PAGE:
The UK’s vaccination response to COVID-19 is being rolled out with remarkable speed. Over 80% of the adult population have had a first vaccine dose, and over 60% are fully vaccinated (you can check the progress here!). Anyone aged 18 or over can currently book a free vaccination appointment through the NHS website.
It’s an incredible achievement, both on the part of the NHS and on the part of the people getting vaccinated. The impact can be seen in lower infection numbers and much fewer fatalities, compared to the beginning of the year.
If we’re all getting vaccinated, though, why is there still so much emphasis on getting tested for COVID-19?
Vaccines are an incredible, life-saving innovation, but the protection they offer against an illness may not last forever. The current vaccines are effective against infection and even more effective against becoming seriously ill, but over time some people may still catch COVID-19.
There are also people for whom the vaccine won’t be as effective. For example, people with weakened immune systems may not be able to fight off the virus as well, even if they’ve been vaccinated.
We can’t completely eradicate COVID-19’s transmission, but, by acting responsibly, we can bring the risk down. If we continue acting with caution if we think we might have COVID-19, and get tested when necessary, we can help to protect the people around us.
Testing is particularly important when we’re travelling overseas. Different countries are at different levels of vaccination, for a variety of reasons. Bringing COVID-19 into a country with low immunity in the population, or bringing it back from a country with high COVID levels, could have serious effects. Stay aware of the travel guidelines, and book a test with VSM Pharmacy if you need it.
It’s also important to get vaccinated as soon as we can, in order to protect both ourselves and others. If we’re all vaccinated, the virus will spread less and will be less dangerous to the people who catch it.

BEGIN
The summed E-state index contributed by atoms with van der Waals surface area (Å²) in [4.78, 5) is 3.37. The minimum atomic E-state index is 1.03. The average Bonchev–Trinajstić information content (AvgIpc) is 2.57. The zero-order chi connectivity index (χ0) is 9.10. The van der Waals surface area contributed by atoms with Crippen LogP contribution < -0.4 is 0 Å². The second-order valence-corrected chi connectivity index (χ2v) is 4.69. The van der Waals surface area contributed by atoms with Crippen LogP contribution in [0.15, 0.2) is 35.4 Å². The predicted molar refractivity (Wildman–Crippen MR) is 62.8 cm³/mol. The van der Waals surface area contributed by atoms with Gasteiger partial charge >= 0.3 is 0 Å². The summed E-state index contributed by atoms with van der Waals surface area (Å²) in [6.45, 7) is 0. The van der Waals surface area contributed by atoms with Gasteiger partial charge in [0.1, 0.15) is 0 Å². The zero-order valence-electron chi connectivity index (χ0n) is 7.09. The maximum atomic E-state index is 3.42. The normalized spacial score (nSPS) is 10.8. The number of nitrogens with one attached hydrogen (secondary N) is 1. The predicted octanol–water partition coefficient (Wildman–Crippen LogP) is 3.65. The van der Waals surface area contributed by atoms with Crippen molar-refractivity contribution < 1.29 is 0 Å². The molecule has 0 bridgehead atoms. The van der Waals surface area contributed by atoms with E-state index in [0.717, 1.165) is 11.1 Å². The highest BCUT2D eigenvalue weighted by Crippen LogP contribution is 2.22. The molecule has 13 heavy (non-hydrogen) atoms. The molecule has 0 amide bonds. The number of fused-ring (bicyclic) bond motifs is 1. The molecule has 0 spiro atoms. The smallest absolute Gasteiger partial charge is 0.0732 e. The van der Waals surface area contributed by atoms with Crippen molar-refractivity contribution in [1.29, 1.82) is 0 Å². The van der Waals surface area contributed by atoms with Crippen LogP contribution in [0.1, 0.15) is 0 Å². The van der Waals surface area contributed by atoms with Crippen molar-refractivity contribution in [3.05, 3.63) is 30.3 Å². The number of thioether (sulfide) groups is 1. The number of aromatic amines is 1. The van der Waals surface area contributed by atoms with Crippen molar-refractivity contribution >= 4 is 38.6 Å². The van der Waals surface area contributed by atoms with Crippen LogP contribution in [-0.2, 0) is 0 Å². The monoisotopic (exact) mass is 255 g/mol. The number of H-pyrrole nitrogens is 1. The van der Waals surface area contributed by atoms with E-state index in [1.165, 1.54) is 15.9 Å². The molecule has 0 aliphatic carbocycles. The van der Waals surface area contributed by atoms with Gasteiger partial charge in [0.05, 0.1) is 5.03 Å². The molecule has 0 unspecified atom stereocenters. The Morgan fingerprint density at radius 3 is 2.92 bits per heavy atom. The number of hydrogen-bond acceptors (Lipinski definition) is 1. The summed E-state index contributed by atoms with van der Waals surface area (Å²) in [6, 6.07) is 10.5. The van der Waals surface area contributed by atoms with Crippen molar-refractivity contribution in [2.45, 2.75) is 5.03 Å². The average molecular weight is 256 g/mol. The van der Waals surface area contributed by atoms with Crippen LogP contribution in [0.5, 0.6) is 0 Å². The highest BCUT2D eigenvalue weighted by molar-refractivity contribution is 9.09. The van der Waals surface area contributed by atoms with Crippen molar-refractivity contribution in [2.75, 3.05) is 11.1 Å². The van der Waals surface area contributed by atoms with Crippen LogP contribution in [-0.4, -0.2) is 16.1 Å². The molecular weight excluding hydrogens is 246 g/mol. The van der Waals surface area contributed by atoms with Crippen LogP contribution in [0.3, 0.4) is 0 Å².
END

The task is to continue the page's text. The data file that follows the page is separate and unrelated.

The impact of variants
During this pandemic, we’ve seen a couple of cases where more infectious variants have arisen and started to dominate. At the moment, we’re battling the Delta variant.
Some of these variants are harder to stop with the current vaccines. For example, this Guardian article gives some numbers for the Delta variant:
According to figures gathered by Public Health Scotland and published in the Lancet, at least two weeks after the second dose of Covid jabs, protection against infection fell from 92% for the Alpha variant to 79% against the Delta variant for the Pfizer/BioNTech vaccine, while for the Oxford/AstraZeneca vaccine the protection fell from 73% to 60% respectively.
Fortunately, our current vaccines still give good protection against the variants we’ve seen so far, and they can reduce the risk of hospitalisation or death even if we do catch the virus. However, if a variant that’s not as affected by the current vaccines shows up, it’s important for us to notice and act as soon as possible. Because of this, we need to keep track of COVID-19 numbers, which means that people still need to be tested.
This doesn’t mean there’s no chance of bringing COVID-19 under control. Consider the flu, which is constantly changing and evolving. That doesn’t mean that everyone’s constantly going down with the flu; it just means that we need a slightly different flu vaccine every year. In order for us to know whether new vaccines will be necessary and get them developed quickly, though, people will need to keep getting tested.
The vaccine rollout is a huge step in overcoming this pandemic. We’ve been living under restrictions for a long time, and it can be tempting to get a bit reckless when we see light at the end of the tunnel. If we keep acting responsibly, though, we can protect our health and the health of those around us.